LIASSON: Here's how the expansion works in another state, Arkansas. Before the Obamacare expansion, a family of three making just $2,500 a year in Arkansas made too much to get Medicaid. Now a family of three can make up to $27,000 and still qualify for the federal program. The White House has been trying to convince other Republican governors to allow more people to get Medicaid.

Jen Palmieri is President Obama's communication director.

JENNIFER PALMIERI: Big focus for us has been on the states that have chosen not to do Medicaid expansions and trying to get more attention there in those states to what kind of coverage people are missing out on.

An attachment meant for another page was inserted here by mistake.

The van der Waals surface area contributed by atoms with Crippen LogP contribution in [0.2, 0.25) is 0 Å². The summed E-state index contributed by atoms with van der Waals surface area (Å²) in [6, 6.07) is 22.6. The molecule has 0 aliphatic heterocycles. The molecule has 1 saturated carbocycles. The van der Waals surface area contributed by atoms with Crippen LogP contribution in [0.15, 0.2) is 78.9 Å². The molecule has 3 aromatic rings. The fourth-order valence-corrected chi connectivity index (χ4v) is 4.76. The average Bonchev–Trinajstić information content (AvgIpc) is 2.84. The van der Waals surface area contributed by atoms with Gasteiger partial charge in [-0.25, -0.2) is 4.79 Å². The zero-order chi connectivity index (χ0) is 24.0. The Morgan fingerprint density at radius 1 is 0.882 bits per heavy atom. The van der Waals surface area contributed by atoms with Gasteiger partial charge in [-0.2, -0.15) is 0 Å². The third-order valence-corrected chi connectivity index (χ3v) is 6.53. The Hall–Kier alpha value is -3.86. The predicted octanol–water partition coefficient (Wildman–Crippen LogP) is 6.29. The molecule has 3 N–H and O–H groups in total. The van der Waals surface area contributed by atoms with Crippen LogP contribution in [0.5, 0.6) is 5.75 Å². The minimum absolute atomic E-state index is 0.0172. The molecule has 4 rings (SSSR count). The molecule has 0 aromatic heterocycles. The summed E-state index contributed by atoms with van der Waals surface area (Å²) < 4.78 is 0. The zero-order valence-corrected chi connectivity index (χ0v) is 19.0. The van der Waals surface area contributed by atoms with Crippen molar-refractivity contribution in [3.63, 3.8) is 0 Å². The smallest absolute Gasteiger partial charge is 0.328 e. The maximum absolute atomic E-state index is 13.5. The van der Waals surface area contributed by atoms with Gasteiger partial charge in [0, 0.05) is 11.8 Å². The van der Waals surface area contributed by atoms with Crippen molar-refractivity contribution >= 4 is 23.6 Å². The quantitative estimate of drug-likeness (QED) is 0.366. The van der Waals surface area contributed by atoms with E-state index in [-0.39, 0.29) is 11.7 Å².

LIASSON: President Obama has been taking this message on the road.

PRESIDENT BARACK OBAMA: Here in Louisiana that would benefit about 265,000 people. Here in just the Dallas area, 133,000 people who don't currently have health insurance would immediately get health insurance.

LIASSON: The federal government picks up almost all the cost of Medicaid expansion, but there's still been plenty of controversy. Many of the Republican governors who've taken it have had to fight their own Republican legislators. But that hasn't gotten as much attention for one big reason. Conservative writer Ramesh Ponnuru says Obamacare's opponents are focused on the problems of the new exchanges and the political damage they're causing to Democrats, which, he says, has been as compelling as a car crash.